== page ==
Basic Tube Bending Defects
Flattening of the cross-section of the tube
Flattening of the cross-section of the tubes is caused by the distribution forces through the bend and can be greatly reduced by using the appropriate inner insert (mandrel) and setting them up properly.
The flattening can be monitored by using the coefficient of ovalness:
Inner Wall Wrinkles
This is where the stability of the walls is lost on the inner radius of the bend. It is due to pressing forces caused during bending. Reduction or limitation of wrinkling can be achieved by properly setting up the appropriate mandrel and wiper die.
Outer Wall Thinning
The thinning of the walls on the outer side of the radius of the bend naturally occurs when you are bending tubes. However, you can greatly decrease the amount of thinning on the outer radius by selecting the right choice of tools and setting them up properly.
It is very effective to reduce the thinning of the walls with a so-called Booster, which is essentially just extra pressure that pushes on the tube in the direction of the bend and reduces the tension on the inner diameter of the bend.
There are many other factors which can lead to the thinning of the walls during a bend. The parameters of the tube bending are crucial (OD, CLR, WT), but there is also a significant impact from the tools and how they are set up. The materials of the tube and the equipment used should also be considered.
The calculation for the thickness of the walls on the outer radius for the bending depends on many relationships. In essence, all are only theoretical and neglect external influences. An example of one of them is below:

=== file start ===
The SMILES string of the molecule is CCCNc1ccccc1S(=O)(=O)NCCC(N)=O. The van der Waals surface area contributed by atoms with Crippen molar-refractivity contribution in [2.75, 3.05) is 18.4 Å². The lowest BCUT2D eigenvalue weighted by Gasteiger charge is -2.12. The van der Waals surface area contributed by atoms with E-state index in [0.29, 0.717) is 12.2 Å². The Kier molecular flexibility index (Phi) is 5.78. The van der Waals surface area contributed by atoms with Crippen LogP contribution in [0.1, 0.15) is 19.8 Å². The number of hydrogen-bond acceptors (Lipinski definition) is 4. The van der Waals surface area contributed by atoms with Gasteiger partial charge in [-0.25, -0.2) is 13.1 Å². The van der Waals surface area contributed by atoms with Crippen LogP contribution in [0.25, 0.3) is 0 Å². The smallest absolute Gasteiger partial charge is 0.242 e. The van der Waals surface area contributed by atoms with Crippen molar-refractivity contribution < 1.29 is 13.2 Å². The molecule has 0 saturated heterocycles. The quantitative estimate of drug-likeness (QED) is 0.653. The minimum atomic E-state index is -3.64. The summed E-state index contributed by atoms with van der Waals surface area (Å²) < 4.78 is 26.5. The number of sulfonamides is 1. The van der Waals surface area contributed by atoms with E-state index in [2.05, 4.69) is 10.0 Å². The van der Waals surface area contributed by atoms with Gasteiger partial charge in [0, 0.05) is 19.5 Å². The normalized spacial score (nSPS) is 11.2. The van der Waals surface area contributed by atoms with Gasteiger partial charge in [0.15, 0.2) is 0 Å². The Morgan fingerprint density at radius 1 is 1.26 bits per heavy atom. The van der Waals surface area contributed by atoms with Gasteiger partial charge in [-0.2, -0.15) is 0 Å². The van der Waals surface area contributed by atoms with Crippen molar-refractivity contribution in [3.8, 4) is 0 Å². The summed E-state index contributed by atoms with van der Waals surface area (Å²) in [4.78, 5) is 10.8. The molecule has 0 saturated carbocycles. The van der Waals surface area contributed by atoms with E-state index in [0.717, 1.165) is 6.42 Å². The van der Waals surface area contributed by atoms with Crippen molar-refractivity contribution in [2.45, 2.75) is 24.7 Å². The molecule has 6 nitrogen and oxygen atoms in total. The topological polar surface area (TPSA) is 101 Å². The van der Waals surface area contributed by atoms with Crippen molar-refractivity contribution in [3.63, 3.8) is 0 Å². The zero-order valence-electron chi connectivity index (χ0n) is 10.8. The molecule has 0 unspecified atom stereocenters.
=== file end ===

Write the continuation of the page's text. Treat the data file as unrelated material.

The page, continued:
Springback During Bending
One common defect is the change in the radius of the bend and the change in the angle of the bend after the end of a bend due to springback.
It is necessary of course to differentiate ANGULAR SPRINGBACK from RADIAL GROWTH.
This is how the tube will spring back a few degrees in the direction of the bend when released from the tools. This occurs when it is necessary to bend with a greater angle of bend than is necessary (so-called overbending). The real defect of springback is when the tube is deformed after it returns back.
Sometimes the radius of the bend will grow over the tooling radius as an effect of the springback defect. There will be a significant increase occurring primarily in relatively large radius bends ( "D of bend > 4") and during the bending of incredibly stiff materials. In these cases, it is necessary to reduce the radius of the tools so that they have the required shape after bending.